Right from the start Synetic puts their signature wordless stamp on a play most of us know well. The fairies are powerful, pagan and exotic. In a perfect twist on the plot, Puck becomes the orphan that Titania and Oberon fight over, instead of it being some nameless child, and that battle is a glorious dangerous display of both the physical and the magical. The thwarted young lovers are discovered drinking away their sorrows with a bottle of Jack. They go from sadly tipsy to athletically audacious on a dime – there are some frighteningly daredevil toss-and-catch fights. The goofy “rude mechanicals” are a hodge-podge of leather and denim. There’s even a delightful nod to the Marx Brothers with a pianist in a Chico hat (and was that a riff from “A Night at the Opera” maybe? brilliant job as always by composer Konstantine Lortkipanidze). Not to mention a hilarious parody of Synetic’s past Shakespeare productions. You have to love a company that can make fun of itself. Continue reading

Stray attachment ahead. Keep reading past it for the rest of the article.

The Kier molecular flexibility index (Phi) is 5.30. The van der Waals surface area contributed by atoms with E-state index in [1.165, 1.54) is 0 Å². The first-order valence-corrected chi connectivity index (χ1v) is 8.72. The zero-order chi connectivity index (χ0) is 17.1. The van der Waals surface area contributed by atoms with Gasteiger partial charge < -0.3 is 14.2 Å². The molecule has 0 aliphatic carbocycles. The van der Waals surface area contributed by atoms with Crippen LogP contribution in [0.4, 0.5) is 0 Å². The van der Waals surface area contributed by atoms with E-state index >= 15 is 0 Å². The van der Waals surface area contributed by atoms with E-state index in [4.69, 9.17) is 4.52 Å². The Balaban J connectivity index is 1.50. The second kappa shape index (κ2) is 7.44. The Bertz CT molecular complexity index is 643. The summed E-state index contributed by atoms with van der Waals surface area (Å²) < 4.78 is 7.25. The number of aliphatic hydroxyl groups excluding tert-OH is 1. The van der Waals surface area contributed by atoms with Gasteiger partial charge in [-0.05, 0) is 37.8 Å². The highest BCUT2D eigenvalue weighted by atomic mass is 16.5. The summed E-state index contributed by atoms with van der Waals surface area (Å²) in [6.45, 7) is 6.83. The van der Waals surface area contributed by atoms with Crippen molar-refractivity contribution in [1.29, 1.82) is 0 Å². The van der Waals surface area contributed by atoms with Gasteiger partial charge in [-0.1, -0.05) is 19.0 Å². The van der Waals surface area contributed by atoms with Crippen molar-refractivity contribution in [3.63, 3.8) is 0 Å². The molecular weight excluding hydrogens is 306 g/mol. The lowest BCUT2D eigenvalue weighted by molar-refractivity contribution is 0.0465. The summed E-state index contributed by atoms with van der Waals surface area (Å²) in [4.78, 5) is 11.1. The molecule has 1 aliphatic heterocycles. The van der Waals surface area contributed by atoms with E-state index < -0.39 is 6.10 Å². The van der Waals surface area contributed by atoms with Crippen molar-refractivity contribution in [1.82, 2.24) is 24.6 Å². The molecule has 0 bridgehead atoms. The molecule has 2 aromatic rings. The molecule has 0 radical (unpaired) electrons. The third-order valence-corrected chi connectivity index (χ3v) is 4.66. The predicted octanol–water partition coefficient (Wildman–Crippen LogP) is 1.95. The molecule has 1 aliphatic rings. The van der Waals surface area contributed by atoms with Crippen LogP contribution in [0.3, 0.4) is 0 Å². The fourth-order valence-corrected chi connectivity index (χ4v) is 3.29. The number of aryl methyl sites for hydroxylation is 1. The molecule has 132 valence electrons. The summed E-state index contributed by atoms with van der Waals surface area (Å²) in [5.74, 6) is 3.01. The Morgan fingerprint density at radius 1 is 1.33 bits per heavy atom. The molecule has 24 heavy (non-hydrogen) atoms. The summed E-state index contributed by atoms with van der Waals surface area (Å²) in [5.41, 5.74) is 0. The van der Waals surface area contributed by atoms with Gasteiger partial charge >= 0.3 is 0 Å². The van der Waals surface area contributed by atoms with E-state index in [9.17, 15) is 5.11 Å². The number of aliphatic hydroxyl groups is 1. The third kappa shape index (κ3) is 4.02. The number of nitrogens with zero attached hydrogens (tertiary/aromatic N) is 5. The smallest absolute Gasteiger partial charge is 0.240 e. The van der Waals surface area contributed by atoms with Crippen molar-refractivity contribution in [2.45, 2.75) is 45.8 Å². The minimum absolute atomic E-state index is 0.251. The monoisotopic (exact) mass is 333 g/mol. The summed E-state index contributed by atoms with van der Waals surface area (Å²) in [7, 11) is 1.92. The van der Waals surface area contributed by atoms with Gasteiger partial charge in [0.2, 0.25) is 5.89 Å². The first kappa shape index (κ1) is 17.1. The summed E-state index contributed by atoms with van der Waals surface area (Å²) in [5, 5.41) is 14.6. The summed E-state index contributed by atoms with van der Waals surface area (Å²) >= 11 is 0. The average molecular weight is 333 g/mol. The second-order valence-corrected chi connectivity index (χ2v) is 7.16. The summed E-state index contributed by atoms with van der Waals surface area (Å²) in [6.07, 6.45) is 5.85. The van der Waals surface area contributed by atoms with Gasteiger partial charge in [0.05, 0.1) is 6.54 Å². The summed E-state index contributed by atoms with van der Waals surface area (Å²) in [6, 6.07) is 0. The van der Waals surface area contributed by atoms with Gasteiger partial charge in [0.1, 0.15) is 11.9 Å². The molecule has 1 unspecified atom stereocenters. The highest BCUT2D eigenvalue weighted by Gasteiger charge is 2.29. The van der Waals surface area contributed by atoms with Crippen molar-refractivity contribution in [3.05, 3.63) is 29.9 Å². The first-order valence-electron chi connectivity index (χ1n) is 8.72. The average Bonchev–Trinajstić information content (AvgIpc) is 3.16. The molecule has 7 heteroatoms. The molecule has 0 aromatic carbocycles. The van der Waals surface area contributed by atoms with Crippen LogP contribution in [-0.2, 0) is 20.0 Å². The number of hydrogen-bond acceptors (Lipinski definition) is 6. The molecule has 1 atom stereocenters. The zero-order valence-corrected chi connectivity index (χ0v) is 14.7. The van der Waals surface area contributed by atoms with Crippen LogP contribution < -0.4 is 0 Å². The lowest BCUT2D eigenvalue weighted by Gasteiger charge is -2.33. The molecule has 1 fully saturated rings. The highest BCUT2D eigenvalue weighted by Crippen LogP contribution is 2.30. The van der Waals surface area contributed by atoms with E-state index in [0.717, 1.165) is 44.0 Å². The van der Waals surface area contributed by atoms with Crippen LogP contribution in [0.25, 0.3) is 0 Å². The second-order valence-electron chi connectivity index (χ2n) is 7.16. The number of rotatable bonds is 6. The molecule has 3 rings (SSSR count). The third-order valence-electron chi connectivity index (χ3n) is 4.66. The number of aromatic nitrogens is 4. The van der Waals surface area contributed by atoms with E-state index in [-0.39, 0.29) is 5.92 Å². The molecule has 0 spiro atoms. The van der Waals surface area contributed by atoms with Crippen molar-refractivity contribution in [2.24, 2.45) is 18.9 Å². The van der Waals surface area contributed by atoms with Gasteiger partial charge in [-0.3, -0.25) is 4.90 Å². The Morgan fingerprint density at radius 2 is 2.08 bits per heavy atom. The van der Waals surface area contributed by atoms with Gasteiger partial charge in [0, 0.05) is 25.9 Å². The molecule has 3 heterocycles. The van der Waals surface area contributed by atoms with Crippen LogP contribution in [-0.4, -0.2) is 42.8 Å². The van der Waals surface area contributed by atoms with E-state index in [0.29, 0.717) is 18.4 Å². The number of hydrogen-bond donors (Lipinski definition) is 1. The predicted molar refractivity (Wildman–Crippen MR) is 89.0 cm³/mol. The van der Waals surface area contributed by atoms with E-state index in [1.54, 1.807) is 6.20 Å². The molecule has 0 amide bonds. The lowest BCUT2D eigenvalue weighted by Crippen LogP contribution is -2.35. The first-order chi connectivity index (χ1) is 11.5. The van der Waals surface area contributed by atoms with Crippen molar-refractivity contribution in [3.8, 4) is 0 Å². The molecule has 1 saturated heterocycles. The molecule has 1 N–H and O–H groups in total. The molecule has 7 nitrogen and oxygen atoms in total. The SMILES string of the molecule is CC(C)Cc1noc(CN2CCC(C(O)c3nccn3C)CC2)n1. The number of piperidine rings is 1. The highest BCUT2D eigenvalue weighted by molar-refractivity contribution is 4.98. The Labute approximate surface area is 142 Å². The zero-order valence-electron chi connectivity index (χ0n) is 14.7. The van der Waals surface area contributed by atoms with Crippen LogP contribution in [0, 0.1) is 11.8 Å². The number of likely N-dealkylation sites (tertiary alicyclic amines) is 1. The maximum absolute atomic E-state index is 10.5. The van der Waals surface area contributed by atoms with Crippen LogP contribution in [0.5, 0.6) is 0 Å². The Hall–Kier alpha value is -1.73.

‘Sketches of Gill Evans’
courtesy of ‘vitelone’
The affection was clearly mutual: hundreds of arts advocates stood on their feet, applauding wildly for a full ten minutes. Jazz virtuoso Wynton Marsalis, flanked by a five-man band, stood staring back at them, tears streaming down his face. He has just spent an hour weaving the tale of music, art and American cultural identity, rendering all present effectively speechless.
Last night at the Kennedy Center, Marsalis gave the Nancy Hanks Lecture, the evening component of the 22nd annual Arts Advocacy Day, organized by Americans for the Arts. The lecture was established to honor Nancy Hanks, former President of Americans for the Arts and chair of the National Endowment for the Arts, and has featured many of the bright lights of the arts, including Maya Angelou, Dr. Billy Taylor and Robert Redford.